Since wind turbines are already set back to limit sound energy maximum to 55 dBA daytime, 45 dBA nighttime, what are your concerns about exposure to infrasound from them?
Levels of 55/45 dBA are clearly too high. Connecticut environmental sound regulations were developed in the 1970s. They can not possibly account for the unique issues of infrasound generated by wind turbines. A significant number of scientific investigators from around the globe have demonstrated that sound levels exceeding 30-35 dBA have negative health effects. In a series of studies by Pedersen and others in The Netherlands it has been shown that there is a significant increase in annoyance above 30-35 dBA.
The World Health Organization in its position papers “Guidelines for Community Noise” (1999) and “Night Noise Guidelines for Europe” (2009) notes that noise has detrimental effects on health above 30dBA, especially for “vulnerable populations”, that is, children and the elderly. These negative health effects include sleep disturbance with associated issues of daytime fatigue, reduced performance and accidents, as well as cardiovascular disease, depression and mental illness. The WHO furthermore states that “It should be stressed that a plausible biological model is available with sufficient evidence for the elements of the causal chain”.
Geoff Leventhall, a highly respected acoustics expert in the UK, has numerous publications regarding infrasound. In his paper “Low-Frequency Noise and Annoyance” (Noise and Health, 2004, 6; 23: 59-72) he notes that infrasound and low-frequency noise (10-200 Hz) “ha[ve] been recognized as a special environmental noise problem”, “that the A-weighted level underestimates the effects of low-frequency noise”, and that “there is a possibility of learned aversion to low-frequency noise, leading to annoyance and stress which may receive unsympathetic treatment from regulatory authorities” [emphasis added]. In a report on the effects of infrasound and low-frequency noise for the UK Department of Environment, Food and Rural Affairs, “A Review of Published Research on Low-Frequency Noise and Its Effects” (May 2003), Leventhall reviews the science behind his concerns. Quoting Leventhall (section 13.60):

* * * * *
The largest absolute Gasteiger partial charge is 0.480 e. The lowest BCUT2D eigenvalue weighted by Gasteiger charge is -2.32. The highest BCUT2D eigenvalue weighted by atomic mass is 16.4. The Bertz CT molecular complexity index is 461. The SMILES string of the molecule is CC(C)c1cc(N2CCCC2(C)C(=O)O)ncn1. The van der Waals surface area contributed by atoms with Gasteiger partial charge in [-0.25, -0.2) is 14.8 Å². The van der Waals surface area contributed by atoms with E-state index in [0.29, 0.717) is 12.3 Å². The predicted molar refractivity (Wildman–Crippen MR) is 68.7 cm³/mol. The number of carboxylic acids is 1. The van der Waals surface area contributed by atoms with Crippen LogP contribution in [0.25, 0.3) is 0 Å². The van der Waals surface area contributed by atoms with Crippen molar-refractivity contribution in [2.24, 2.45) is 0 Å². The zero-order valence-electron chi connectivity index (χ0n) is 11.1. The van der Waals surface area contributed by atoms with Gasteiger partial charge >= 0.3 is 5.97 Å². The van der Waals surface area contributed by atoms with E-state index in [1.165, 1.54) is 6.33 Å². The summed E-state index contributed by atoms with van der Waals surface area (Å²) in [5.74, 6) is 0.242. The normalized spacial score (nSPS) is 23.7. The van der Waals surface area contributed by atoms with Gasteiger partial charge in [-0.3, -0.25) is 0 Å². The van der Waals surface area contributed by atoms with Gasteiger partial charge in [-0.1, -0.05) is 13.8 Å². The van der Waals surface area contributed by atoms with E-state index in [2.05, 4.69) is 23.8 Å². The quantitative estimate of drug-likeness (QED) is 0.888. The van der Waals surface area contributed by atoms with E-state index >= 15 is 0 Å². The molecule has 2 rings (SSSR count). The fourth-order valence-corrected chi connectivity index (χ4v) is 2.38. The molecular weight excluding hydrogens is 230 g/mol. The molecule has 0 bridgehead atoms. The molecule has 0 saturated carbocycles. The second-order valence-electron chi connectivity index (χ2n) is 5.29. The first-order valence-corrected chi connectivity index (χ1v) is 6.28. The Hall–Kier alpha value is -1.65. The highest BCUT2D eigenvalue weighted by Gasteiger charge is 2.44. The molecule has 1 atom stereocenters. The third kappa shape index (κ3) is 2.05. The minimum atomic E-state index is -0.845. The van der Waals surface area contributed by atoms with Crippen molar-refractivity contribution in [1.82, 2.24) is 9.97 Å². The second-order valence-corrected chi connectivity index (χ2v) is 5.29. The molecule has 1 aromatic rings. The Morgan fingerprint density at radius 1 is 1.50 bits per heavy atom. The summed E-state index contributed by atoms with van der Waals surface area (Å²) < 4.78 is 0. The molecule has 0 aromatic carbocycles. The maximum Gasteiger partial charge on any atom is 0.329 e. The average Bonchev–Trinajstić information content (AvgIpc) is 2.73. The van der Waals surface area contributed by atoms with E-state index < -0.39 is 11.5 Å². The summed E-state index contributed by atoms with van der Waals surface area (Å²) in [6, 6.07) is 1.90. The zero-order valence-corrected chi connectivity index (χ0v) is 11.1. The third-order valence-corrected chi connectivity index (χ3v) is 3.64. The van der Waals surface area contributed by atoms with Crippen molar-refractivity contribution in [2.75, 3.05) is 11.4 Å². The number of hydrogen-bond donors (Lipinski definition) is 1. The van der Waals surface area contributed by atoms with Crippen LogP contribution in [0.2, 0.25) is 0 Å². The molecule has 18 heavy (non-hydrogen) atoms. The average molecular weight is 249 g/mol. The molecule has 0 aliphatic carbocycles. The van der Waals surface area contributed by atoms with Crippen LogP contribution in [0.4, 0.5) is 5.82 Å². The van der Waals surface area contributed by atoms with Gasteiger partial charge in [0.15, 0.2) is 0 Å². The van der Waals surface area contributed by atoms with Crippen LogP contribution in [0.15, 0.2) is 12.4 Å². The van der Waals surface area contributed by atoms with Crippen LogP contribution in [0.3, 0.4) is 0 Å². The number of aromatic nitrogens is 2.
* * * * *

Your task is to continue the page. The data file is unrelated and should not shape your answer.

There is no doubt that some humans exposed to infrasound experience abnormal ear, CNS [central nervous system], and resonance-induced symptoms that are real and stressful. If this is not recognized by investigators or their treating physicians, and properly addressed with understanding and sympathy, a psychological reaction will follow and the patient’s problems will be compounded. Most subjects may be reassured that there will be no serious consequences to their health from infrasound exposure and if further exposure is avoided they may expect to become symptom free. [emphasis added]
Are you familiar with a position paper authored by leading experts that dismiss concerns about infrasound?